The House had sparked market and political turmoil by rejecting an earlier version of the bailout on Monday by 228 votes to 205.
But on Friday, Bush hailed the bipartisan effort to get the bill passed despite concerns over handing that much power to one man and the idea of using taxpayer money to bail out Wall Street firms.
The US treasury will borrow $700bn from the international money markets by selling bonds to foreign countries.
The treasury will then use the money to buy back mortgage backed-securities from US banks and institutions.
It can use only $250bn immediately, although it does have access to another $100bn if required.
Access the final $350bn is subject to congressional approval.
The treasury can also use that money to save those banks on the verge of collapsing – although it would be entitled to a majority stake in the bank.
If the government takes on a debt and it's still making a loss after five years – the bank will have to pay compensation.
There plan also includes tighter controls over large payments to bank executives.
"By coming together on this legislation, we have acted boldly to help prevent the crisis on Wall Street from becoming a crisis in communities across our country," he said.
Congressional leaders had been optimistic the bill would be approved after several senior politicians said they would drop their opposition to it. The bill had been amended by the senate to attract more Republican votes.
John Boehner, a senior Republican in the House, said that the version of the bailout passed by the House was superior to the original version requested by the Bush
"The passage of this flawed but necessary bill is not cause for celebration," he said, adding that the congress had allowed sectors of the finance industry to "run amok".
Democratic and Republican negotiators agreed on the terms of the amended bailout on Tuesday, which includes extended tax cuts for businesses.
In another new measure, the bill raises the limit on federal insurance for bank deposits from $100,000 to $250,000.
James Clyburn, the Democrat Majority whip in the senate, which passed the bill on Wednesday, said: "I am hopeful that we have gone a long ways towards restoring confidence in our markets."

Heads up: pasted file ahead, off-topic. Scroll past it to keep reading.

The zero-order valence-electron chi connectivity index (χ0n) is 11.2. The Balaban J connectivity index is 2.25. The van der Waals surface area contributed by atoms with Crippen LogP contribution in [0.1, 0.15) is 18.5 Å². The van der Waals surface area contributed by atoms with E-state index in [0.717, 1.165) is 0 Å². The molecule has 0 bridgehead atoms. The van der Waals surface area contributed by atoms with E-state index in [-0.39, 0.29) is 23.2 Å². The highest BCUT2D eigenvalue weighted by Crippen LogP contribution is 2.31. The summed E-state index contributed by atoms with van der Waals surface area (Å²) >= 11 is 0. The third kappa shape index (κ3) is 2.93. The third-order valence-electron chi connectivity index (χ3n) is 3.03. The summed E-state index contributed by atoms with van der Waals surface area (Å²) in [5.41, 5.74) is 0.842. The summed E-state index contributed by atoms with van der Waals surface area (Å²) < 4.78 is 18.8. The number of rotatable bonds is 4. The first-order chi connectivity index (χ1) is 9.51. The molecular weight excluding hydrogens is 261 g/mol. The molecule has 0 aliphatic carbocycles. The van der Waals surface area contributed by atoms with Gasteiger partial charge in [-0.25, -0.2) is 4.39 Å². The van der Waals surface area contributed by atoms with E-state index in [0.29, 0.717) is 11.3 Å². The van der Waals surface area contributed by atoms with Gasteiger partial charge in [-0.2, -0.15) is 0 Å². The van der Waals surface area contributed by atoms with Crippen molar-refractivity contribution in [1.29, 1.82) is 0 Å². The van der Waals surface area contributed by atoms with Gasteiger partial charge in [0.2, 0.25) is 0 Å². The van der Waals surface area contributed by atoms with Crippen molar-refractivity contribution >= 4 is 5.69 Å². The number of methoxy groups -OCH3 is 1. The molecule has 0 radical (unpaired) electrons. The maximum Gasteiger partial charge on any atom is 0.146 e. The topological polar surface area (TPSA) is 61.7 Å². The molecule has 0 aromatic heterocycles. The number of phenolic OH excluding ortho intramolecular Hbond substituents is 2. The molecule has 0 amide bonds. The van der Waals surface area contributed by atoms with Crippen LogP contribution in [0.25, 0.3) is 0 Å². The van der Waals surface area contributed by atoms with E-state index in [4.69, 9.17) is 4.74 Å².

However, the passing of the bill failed to trigger gains on Wall Street. US stocks fell heavily as investors remained nervous about a global credit squeeze and weak economy.
The Dow Jones industrial average, which measures the stocks of leading US companies, fluctuated sharply, and ended the day down 157 points.
Al Jazeera's John Terrett, reporting from the floor of the New York Stock Exchange, said that traders were angry at Nancy Pelosi, speaker of the House, who commented on the "party being over for Wall Street".
"Traders were telling her to shut up and to get on with announcing the vote," he reported.
"There seems to be a big schism in what goes on in the minds of Democratic politicans and those working in the cockpit of the world's financial system here in Wall Street."
'Only the beginning'
The two rivals looking to succeed Bush in the White House urged caution after welcoming the legislation.
Barack Obama, the Democrat presidential candidate, urged the Bush administration and Paulson to use their authority in a way which "protects taxpayers".
|New York's Dow Jones fell 157 points despite the passing of the bailout [AFP]
"I want those plans on tap quick so that we start getting some relief to homeowners out in neighbourhoods," he said. "Even if this rescue package works exactly as it should, it's only the beginning, it's not the end."
John McCain, the Republican candidate, told reporters in Arizona the bailout was "an outrage" even if it was necessary.
"Further action is needed and it shouldn't take a crisis to get this country to act and this congress to act in a bipartisan fashion," the Arizona senator said.
Bill Spriggs, an economics professor at Howard University, told Al Jazeera that the bailout would restore trust between banks and get liquidity into the system.
"The folks on Wall Street scream louder, which is why their problems were attended to, but the American people don't know how to scream, because they have been told throughout the Bush years that the market will clear all this, this is no a problem, but it has oviously manifested itself into a huge problem."
The bailout was passed amid the news that the world's largest economy shed about 159,000 jobs in September, as the weight of the housing collapse and credit crunch hit many industries.
The unemployment rate held at 6.1 per cent, a five-year high, with payrolls having fallen by 760,000 this year, the labour department said.